Due to a new law that took effect on December 31, 2013, it’s now possible to pass residential property to certain relatives without increasing the tax burden on them. This law essentially allows property to be kept in a family longer because the future generation will pay the same level of property tax that the original owner enjoyed.
Prior to this legislation, a transfer of ownership (like a transfer to a relative such as a parent to a child) would likely result in the “uncapping” of property taxes. Uncapping allows the local assessor to step up the value so that the new owner has a much larger tax bill. For certain properties that have appreciated in value for a number of years, this tax increase can be significant—double, triple, or even 10 times higher than the existing bill in some cases. So significant that some owners have even sold their property during their lives because they didn’t think the next generation could afford the property taxes upon an uncapping. With the proper planning, this new exemption can preserve the tax rate when the property is transferred and allow it to stay in-family.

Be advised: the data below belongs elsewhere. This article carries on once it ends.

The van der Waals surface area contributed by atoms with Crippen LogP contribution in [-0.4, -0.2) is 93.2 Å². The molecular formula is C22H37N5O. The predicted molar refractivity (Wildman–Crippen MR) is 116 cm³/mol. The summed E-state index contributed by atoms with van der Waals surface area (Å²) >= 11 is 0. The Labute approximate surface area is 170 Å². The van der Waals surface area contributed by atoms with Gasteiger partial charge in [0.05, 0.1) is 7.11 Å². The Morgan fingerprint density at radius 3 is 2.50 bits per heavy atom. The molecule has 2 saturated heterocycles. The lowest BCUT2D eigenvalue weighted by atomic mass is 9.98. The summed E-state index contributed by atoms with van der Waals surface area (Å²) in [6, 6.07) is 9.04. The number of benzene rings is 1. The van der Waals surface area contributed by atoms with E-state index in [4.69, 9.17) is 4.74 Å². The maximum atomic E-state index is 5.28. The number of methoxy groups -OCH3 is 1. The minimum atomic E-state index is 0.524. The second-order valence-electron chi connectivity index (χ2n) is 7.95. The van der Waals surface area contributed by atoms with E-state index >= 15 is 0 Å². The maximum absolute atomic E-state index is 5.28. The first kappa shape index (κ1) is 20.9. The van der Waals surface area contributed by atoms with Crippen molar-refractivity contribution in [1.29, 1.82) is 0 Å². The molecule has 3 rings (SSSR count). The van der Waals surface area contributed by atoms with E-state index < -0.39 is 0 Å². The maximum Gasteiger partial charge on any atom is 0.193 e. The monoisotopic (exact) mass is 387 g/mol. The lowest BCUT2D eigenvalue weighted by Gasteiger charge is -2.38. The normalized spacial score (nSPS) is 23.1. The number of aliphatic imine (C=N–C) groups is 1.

In simple terms, common transfers like one between a parent and child meet the requirement. However, there are many issues to consider and the State Tax Commission has recently added to the complexity. Among many other issues it addressed, the Tax Commission indicated that a change in the property’s “use” triggers an uncapping.
If you’re considering passing property to the next generation, be sure to consult an attorney who specializes in this area and who can provide you with direction on whether a transfer can qualify for this exemption.